Friday, May 17, 2013

Nataly Kelly & Jost Zetzsche's "Found in Translation": Book Review

As a contributor to the Huffington Post as well as a court interpreter and market researcher, Nataly Kelly and her co-author, the technically oriented linguist and translator Jost Zetzsche, start off the volume with lively anecdotes and interviews gleaned from political, legal, multicultural, diplomatic and military situations. A couple of early [Amazon] readers of this accessible and casual but learned book offered in-depth reviews, so mine will be briefer.

The pace is casual, full of pop culture, and very rapid, perhaps suited to those skimming these short factoids and small features within each chapter. Wikipedia, LinkedIn, Google Translate, TED, IKEA mix with biblical, literary, sports, and musical lore. It's similar in tone and insight to what you'd peruse online or as a sidebar in a magazine. This proves a refreshing counterpart to the stodgier academic treatments of translation studies.

Sometimes I wished for more depth. Even in the snippet on how "adult" content challenges "search engine optimization," certainly an intriguing topic, the lack of "hardcore" examples puzzles. It's a brisk look rather than exhaustive investigation, however, pitched more at the casual language buff or curious bystander who may happen on this in a bookstore. I admit that's what pulled me in!

I picked this up, as one who likes language but never learned another one easily. As a longtime, struggling adult learner of Irish, the inclusion of Gaeilge here early on delighted me. It even shows how Shakespeare borrowed in his themes and lyrics from the Gaelic. But this entry comes right after life-and-death issues of translation in the first chapter that had begun with court cases and interpreters within predicaments of danger, so I was unsure why the sudden entrance of my ancestral language.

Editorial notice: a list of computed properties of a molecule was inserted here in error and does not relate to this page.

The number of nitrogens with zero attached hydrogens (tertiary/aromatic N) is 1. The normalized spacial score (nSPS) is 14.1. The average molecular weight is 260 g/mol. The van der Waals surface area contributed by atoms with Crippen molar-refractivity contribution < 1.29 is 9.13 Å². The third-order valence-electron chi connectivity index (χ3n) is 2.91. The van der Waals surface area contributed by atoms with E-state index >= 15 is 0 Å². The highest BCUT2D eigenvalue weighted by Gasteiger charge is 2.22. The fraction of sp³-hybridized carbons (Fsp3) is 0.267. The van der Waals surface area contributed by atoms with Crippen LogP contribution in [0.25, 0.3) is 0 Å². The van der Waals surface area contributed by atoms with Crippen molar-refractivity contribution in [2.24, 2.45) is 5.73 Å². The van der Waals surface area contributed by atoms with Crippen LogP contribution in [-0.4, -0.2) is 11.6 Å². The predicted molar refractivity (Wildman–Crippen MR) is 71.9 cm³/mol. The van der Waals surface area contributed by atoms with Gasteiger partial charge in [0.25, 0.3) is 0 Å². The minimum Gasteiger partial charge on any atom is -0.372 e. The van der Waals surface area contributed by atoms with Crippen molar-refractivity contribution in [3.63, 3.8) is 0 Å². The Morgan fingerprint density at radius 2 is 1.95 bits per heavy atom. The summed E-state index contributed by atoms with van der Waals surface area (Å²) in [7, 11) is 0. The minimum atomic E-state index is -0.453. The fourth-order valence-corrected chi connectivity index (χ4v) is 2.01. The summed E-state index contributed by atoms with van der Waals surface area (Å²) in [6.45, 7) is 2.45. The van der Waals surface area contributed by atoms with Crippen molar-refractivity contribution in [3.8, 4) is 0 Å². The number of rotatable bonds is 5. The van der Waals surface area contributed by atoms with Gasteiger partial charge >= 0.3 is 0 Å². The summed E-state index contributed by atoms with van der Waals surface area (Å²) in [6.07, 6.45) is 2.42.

Also, a statistic as to speakers in 1890s New York City refers to the edition of essays in which the scholarly article appeared which analyzed this case study. But the endnote only gives the general editors and the book title, not the actual essay by another professor, and it's uncited as to the page itself to back up the claim of 75,000 Irish speakers in the city back then. This may be overly picky, but given other references are paginated, to be noted for those using Found in Translation to track down the primary sources the authors list.

Overall, I enjoyed this. I wondered about diacritics and keyboards, and how users of other languages who must mix them in one document fare. I have seen Kindle texts unable to insert Greek, for instance, into older English works from a time more learned than ours. I figure, as the text ends with futurist Ray Kurzweil, that soon we will figure out many problems that challenge and stimulate us by the medium we share online here. (11-28-12 to Amazon US.)

(P.S. Nataly Kelly posted there on 11/30:
... thank you so much for your kind review! I am glad to know that you enjoyed the book and in particular the story about Irish, a language close to my heart as well. The page in the book referenced is Page 274 (in Chapter 10). I will send the page reference to the publisher so we can update this in time for the next printing. Appreciate your careful reading!)

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